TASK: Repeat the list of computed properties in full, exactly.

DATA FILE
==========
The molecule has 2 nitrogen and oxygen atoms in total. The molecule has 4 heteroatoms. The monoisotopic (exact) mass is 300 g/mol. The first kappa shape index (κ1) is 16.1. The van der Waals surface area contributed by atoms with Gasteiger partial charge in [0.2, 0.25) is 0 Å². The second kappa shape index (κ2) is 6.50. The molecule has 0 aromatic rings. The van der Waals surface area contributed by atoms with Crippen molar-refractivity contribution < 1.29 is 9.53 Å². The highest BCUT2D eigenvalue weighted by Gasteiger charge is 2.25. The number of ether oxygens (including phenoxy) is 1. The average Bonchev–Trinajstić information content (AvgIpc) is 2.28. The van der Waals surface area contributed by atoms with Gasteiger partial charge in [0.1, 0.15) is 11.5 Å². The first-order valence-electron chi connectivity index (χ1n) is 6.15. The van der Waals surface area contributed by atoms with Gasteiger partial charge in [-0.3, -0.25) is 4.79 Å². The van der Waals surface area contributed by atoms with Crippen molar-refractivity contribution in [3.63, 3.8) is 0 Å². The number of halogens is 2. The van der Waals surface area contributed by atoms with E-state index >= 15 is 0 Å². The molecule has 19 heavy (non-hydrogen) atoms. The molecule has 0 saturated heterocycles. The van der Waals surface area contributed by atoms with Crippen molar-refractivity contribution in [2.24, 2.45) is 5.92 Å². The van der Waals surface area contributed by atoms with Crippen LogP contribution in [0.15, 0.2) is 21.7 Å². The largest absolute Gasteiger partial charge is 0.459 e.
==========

The molecule has 2 nitrogen and oxygen atoms in total. The molecule has 4 heteroatoms. The monoisotopic (exact) mass is 300 g/mol. The first kappa shape index (κ1) is 16.1. The van der Waals surface area contributed by atoms with Gasteiger partial charge in [0.2, 0.25) is 0 Å². The second kappa shape index (κ2) is 6.50. The molecule has 0 aromatic rings. The van der Waals surface area contributed by atoms with Crippen molar-refractivity contribution < 1.29 is 9.53 Å². The highest BCUT2D eigenvalue weighted by Gasteiger charge is 2.25. The number of ether oxygens (including phenoxy) is 1. The average Bonchev–Trinajstić information content (AvgIpc) is 2.28. The van der Waals surface area contributed by atoms with Gasteiger partial charge in [0.1, 0.15) is 11.5 Å². The first-order valence-electron chi connectivity index (χ1n) is 6.15. The van der Waals surface area contributed by atoms with Gasteiger partial charge in [-0.3, -0.25) is 4.79 Å². The van der Waals surface area contributed by atoms with Crippen molar-refractivity contribution in [3.63, 3.8) is 0 Å². The number of halogens is 2. The van der Waals surface area contributed by atoms with E-state index >= 15 is 0 Å². The molecule has 19 heavy (non-hydrogen) atoms. The molecule has 0 saturated heterocycles. The van der Waals surface area contributed by atoms with Crippen molar-refractivity contribution in [2.24, 2.45) is 5.92 Å². The van der Waals surface area contributed by atoms with Crippen LogP contribution in [0.15, 0.2) is 21.7 Å². The largest absolute Gasteiger partial charge is 0.459 e.